One feature you might find on your cell phone camera is the HDR setting. IPhones have had it for years, and I see that the latest Galaxy phones as well as Google Pixels have it, too. HDR stands for High Dynamic Range. What it does is that it gives a better range of color values in your pictures. For instance:
In this image that I took with my IPhone, I had the HDR setting enabled. It recorded both a regular image (left) and an HDR image (right). At first glance the two images look the same, but if you look at the sky, you’ll see that it was totally washed out in the regular image. Whereas, in the HDR image you’ll see that the blue of the sky has returned. If you look even closer you will see that the dark areas are a little less lost in shadow as well.
It’s a subtle change, but such small differences can make the difference between a good photograph and a great photograph.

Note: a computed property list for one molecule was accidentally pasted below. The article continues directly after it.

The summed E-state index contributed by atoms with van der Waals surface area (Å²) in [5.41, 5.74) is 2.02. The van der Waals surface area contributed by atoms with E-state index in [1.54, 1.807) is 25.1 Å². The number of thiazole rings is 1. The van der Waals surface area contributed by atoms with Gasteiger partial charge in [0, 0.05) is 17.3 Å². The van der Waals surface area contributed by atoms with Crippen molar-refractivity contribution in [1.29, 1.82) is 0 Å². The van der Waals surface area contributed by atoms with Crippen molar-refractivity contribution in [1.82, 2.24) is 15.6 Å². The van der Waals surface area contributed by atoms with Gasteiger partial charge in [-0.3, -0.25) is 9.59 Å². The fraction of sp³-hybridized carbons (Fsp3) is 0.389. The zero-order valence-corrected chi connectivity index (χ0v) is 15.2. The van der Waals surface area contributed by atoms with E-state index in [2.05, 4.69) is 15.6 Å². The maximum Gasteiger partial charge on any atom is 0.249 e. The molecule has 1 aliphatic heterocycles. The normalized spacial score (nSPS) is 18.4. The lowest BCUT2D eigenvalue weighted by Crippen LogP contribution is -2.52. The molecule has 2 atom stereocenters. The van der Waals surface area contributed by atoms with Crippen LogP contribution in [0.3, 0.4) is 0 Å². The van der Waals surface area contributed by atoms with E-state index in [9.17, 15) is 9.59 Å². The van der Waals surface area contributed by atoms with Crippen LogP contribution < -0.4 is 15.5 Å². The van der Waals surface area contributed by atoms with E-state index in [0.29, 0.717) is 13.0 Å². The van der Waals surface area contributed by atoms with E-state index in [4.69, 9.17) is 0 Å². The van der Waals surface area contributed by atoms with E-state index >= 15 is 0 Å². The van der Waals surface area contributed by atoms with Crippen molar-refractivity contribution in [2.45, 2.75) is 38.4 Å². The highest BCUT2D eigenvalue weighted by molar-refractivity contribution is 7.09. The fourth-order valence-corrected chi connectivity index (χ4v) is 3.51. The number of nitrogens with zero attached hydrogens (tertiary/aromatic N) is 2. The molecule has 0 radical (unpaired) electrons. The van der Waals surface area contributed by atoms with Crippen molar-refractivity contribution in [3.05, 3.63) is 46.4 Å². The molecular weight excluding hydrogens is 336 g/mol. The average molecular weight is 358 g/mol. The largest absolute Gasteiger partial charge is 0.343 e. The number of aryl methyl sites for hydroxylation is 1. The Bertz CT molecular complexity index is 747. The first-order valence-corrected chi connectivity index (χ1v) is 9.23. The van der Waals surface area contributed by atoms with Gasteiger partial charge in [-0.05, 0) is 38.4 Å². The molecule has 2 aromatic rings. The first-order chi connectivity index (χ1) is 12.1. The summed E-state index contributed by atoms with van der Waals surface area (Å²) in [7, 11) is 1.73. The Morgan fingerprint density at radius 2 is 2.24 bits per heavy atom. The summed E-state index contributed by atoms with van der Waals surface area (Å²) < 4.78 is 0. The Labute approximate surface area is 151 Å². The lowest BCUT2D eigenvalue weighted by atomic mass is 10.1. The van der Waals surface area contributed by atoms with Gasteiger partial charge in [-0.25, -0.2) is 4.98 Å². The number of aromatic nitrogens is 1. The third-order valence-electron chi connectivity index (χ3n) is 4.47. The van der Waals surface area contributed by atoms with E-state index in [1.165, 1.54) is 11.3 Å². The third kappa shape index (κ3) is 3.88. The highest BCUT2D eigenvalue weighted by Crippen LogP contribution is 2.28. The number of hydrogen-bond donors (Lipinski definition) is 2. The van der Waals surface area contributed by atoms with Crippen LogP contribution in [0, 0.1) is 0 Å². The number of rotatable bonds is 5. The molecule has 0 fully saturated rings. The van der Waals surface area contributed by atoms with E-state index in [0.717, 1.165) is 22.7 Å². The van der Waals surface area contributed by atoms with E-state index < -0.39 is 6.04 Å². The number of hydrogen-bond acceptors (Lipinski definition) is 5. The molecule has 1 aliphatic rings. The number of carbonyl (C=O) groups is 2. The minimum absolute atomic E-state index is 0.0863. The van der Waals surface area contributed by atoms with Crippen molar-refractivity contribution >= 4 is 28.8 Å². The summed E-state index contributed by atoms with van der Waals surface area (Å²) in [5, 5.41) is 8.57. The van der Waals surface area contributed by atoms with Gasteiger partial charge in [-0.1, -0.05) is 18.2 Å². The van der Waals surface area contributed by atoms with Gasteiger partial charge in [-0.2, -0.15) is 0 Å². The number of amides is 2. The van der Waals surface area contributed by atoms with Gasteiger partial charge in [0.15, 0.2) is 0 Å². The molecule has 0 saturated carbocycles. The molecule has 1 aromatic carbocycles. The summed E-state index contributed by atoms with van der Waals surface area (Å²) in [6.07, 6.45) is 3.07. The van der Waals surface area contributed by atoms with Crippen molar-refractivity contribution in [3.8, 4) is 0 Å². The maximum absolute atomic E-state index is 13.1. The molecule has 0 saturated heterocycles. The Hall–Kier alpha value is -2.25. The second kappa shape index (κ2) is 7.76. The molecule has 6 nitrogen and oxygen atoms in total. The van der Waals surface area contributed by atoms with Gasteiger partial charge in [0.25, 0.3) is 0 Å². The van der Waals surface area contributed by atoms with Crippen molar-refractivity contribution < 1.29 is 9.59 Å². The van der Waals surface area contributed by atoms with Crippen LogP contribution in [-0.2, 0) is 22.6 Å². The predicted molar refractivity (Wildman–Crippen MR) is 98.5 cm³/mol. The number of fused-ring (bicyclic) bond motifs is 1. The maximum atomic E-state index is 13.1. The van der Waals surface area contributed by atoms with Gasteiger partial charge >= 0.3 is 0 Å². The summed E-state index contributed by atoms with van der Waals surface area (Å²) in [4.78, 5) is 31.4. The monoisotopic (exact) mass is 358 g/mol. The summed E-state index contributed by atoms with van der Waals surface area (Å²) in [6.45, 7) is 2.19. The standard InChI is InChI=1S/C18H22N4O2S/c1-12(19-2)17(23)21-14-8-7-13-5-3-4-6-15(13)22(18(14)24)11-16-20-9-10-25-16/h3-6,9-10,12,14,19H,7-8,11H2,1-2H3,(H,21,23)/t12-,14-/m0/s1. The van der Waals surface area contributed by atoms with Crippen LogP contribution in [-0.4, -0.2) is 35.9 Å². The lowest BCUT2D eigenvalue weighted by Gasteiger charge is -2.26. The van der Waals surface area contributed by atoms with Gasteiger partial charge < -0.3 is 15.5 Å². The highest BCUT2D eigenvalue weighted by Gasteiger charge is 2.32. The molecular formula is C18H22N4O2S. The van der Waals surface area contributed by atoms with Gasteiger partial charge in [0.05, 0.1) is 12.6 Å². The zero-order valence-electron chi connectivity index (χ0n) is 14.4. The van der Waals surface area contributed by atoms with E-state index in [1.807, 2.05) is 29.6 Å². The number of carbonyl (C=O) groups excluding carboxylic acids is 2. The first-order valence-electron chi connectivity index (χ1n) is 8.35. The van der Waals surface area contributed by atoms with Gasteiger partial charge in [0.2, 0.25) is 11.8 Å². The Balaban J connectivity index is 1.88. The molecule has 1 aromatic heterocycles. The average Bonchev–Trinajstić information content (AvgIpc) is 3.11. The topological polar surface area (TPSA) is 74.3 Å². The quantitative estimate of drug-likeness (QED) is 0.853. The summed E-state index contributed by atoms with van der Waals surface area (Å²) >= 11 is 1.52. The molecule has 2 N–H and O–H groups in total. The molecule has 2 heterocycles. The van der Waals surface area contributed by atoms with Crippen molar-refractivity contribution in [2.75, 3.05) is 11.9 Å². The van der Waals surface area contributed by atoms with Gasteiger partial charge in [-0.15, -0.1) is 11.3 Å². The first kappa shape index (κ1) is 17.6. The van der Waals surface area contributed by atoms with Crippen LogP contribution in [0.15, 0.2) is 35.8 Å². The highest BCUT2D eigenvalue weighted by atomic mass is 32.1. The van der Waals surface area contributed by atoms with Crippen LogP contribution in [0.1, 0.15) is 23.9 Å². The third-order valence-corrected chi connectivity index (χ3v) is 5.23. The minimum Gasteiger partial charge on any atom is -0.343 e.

On IPhones, you enable the HDR setting directly in the camera app in two touches, first select “HDR” at the top or side (depending on the orientation, then select “On” :
You may have noticed the “Auto” option. That’s on newer IPhones and, in theory at least, has the IPhone determining when best to take an HDR photo. I tend to not trust the auto feature, and prefer to force the HDR setting to on.
There is one other setting on the IPhone involved with HDR. If you go into the Settings app and down to the camera settings, there is a toggle switch that you can enable to keep both an HDR and non-HDR version of any photos you take while the HDR setting is enabled. I suggest keeping this toggle on as sometimes, the non-HDR photo turns out to be the better of the the two.
Yours in Art,
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